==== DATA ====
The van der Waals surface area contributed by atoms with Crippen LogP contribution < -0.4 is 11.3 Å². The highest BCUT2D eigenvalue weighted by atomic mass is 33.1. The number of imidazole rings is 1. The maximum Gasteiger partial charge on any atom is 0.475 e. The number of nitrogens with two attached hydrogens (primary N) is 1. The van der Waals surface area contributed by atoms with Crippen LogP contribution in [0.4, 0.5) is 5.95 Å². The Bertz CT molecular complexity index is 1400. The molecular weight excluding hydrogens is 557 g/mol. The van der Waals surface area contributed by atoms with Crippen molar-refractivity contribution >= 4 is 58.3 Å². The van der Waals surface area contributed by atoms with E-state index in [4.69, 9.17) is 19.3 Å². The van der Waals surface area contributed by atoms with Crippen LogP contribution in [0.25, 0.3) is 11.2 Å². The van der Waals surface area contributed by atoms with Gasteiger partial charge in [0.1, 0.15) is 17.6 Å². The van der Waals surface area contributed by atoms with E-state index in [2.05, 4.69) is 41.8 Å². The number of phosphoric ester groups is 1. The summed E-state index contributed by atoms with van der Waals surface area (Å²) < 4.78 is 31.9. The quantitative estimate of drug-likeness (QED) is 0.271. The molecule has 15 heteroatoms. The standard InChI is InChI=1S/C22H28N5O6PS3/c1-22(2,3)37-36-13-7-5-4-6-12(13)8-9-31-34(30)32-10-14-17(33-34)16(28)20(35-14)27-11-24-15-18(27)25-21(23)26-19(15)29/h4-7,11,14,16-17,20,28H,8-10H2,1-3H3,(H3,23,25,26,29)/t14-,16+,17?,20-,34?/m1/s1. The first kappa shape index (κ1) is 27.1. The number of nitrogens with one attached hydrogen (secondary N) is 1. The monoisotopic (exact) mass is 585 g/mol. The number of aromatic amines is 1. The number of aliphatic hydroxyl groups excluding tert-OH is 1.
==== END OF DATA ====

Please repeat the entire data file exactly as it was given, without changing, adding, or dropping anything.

The van der Waals surface area contributed by atoms with Crippen LogP contribution < -0.4 is 11.3 Å². The highest BCUT2D eigenvalue weighted by atomic mass is 33.1. The number of imidazole rings is 1. The maximum Gasteiger partial charge on any atom is 0.475 e. The number of nitrogens with two attached hydrogens (primary N) is 1. The van der Waals surface area contributed by atoms with Crippen LogP contribution in [0.4, 0.5) is 5.95 Å². The Bertz CT molecular complexity index is 1400. The molecular weight excluding hydrogens is 557 g/mol. The van der Waals surface area contributed by atoms with Crippen molar-refractivity contribution >= 4 is 58.3 Å². The van der Waals surface area contributed by atoms with E-state index in [4.69, 9.17) is 19.3 Å². The van der Waals surface area contributed by atoms with Crippen LogP contribution in [0.25, 0.3) is 11.2 Å². The van der Waals surface area contributed by atoms with Gasteiger partial charge in [0.1, 0.15) is 17.6 Å². The van der Waals surface area contributed by atoms with E-state index in [2.05, 4.69) is 41.8 Å². The number of phosphoric ester groups is 1. The summed E-state index contributed by atoms with van der Waals surface area (Å²) < 4.78 is 31.9. The quantitative estimate of drug-likeness (QED) is 0.271. The molecule has 15 heteroatoms. The standard InChI is InChI=1S/C22H28N5O6PS3/c1-22(2,3)37-36-13-7-5-4-6-12(13)8-9-31-34(30)32-10-14-17(33-34)16(28)20(35-14)27-11-24-15-18(27)25-21(23)26-19(15)29/h4-7,11,14,16-17,20,28H,8-10H2,1-3H3,(H3,23,25,26,29)/t14-,16+,17?,20-,34?/m1/s1. The first kappa shape index (κ1) is 27.1. The number of nitrogens with one attached hydrogen (secondary N) is 1. The monoisotopic (exact) mass is 585 g/mol. The number of aromatic amines is 1. The number of aliphatic hydroxyl groups excluding tert-OH is 1.